WPFD Participants Call for True Dialogue Between the Government and the People
A one-day conference to commemorate the 2009 World Press Freedom Day was held in Lagos on Monday, May 4, 2009. Organized by the United Nations Information Centre (UNIC) in Lagos and Media Rights Agenda (MRA), the Conference brought together scores of media owners, media managers, editors and other media professionals as well as representatives of civil society and other stakeholder groups to discuss the conference theme: “The Role of the Media in Fostering Dialogue and Mutual Understanding between the Government and the People”.
Mr. Tetsuo M. Ohno, the Director of the United Nations Information Centre, made welcome remarks and read the UN Secretary General’s statement. In it, he reiterated the central importance of the right to freedom of expression and the need to protect journalists and media outlets on the frontlines of exercising it, observing that “Attacks on journalists remain shockingly high in number.”
The Secretary General noted that the annual observance of World Press Freedom Day is also an opportunity to reflect on the important role of the media in addressing global problems as “the press plays a vital role in challenging entrenched attitudes about religious, political or other differences among people.” He advised that governments that stifle or otherwise obstruct this work are acting against their own best interests and that of their societies.
Mr. Edetaen Ojo, the Executive Director of Media Rights Agenda also made opening remarks while Mr. Olusegun Adeniyi, Special Adviser on Communications to President Umaru Yar’Adua, delivered the Keynote Address, which explored the theme of the Conference. Mr. Lanre Arogundade, Coordinator of the International Press Centre (IPC) in Lagos, led discussions on the presentation and the issues raised.
Conference participants thereafter discussed issues relating to media practice and capacity in Nigeria, particularly the role of media in governance and development, key elements of effective media monitoring of government; independence, quality and reach of the media, as well as the relationship between the government, the media and the people.
Conference participants hereby adopt this Final Statement:
The conference notes that effective functioning of any democratic system of government depends on a two-way flow of information between the government and the people which a dialogue can engender. This is because it helps governments to understand what the people’s needs and priorities are and creates the possibility for the people’s perspectives and concerns to be reflected in policy decisions. It also enables the people to know what is going on in government, to determine whether the government is serving their interests and assists them in making important personal, professional and political choices and decisions that are crucial to their wellbeing.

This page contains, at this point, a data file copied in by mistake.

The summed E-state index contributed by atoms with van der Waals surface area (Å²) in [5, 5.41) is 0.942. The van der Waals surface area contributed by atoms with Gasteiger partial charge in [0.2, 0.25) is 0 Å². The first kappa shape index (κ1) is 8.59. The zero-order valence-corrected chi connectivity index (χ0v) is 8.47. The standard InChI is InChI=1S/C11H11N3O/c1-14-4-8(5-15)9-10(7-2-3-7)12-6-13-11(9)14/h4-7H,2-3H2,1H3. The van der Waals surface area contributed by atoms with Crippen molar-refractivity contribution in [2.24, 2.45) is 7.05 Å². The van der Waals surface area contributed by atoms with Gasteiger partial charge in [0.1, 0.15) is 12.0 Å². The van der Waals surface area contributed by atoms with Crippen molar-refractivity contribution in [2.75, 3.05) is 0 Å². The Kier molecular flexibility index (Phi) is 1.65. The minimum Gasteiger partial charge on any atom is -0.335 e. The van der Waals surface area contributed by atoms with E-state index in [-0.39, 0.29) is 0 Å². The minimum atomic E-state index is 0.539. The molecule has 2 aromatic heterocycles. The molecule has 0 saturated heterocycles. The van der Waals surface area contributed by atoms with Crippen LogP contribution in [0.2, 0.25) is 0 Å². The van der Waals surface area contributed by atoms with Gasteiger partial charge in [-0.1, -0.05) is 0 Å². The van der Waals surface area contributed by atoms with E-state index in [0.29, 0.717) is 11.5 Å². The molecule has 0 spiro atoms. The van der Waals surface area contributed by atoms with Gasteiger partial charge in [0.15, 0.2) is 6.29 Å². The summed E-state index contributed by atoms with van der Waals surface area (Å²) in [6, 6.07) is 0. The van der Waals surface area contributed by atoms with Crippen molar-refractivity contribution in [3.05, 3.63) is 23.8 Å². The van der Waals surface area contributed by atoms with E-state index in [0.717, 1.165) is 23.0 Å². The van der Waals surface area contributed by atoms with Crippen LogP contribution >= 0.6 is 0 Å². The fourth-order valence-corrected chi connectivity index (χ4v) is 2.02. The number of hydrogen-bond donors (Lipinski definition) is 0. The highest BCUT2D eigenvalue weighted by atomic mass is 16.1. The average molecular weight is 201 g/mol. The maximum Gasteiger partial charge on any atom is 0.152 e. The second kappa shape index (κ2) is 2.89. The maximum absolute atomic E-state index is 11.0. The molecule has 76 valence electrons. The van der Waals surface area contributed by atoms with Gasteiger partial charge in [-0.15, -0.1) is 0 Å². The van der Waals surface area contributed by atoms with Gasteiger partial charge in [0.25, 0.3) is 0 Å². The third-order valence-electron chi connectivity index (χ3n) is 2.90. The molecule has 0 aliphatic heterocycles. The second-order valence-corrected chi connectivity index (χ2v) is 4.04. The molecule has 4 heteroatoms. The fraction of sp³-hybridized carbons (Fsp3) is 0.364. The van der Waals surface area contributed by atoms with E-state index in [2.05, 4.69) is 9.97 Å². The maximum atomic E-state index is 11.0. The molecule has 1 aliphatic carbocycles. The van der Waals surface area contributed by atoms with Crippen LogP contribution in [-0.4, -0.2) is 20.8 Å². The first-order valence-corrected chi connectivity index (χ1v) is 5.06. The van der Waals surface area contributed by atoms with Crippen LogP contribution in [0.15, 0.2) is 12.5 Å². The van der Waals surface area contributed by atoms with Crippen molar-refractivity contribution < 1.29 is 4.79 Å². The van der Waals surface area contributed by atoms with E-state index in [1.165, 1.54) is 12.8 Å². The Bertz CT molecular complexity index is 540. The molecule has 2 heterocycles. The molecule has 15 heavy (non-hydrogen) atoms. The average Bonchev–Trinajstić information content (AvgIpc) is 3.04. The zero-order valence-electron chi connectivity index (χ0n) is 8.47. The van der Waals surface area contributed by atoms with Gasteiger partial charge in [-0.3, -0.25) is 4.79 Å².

- The conference notes that Section 22 of the 1999 Constitution enjoins the press, radio, television and other agencies of the mass media to uphold the responsibility and accountability of the Government to the people. However, for the media to be effective in carrying out this duty, media practitioners require, among other things, access to governmental information.
- The conference observes that various laws, regulations and practices of government institutions, including the routine administration of oaths of secrecy on public officers, serve to impede access to information for media practitioners as well as for other citizens. It is further observed that such a situation, which creates a shroud of secrecy around government cannot foster dialogue and mutual understanding between the Government and the people.
- The conference therefore calls on the Federal Government, particularly the National Assembly and the President, to take urgent steps to pass into law the Freedom of Information Bill, which has been pending before the Legislature since 1999.
- The conference suggests that those who manage government information should make themselves and the information about government programmes, policies and activities more readily available to the media to facilitate better dialogue and more effective engagement.
- The conference advises journalists to improve their knowledge about a wide range of issues to equip themselves to be able critical issues when they utilize opportunities for engagement the government.
- The conference urges the media to take a broader view of government as against the present narrow approach which tends to focus excessively and disproportionately on the Executive arm. Greater attention and scrutiny should be given to other arms of government as well.
- The conference urges the government to provide appropriate funding and necessary infrastructure for the media establishments it has created to function efficiently and effectively.
- The conference suggests that strategies should be adopted to ensure information dissemination at the grassroots levels, especially in rural communities, as these sectors of society are often deprived of effective access to the media and critical information. In this regard, the Federal Government should create an enabling environment for the establishment of community radios across the country to provide a voice for people at the grassroots.
- The conference calls for the adoption of new technologies in media practices, including upgrading the capacity of mass communication and journalism training institutions to provide training for new entrants on the use and application of these new technologies.
- The conference calls for the creation of multiple channels and platforms for continuous and sustainable engagement between the media and the President.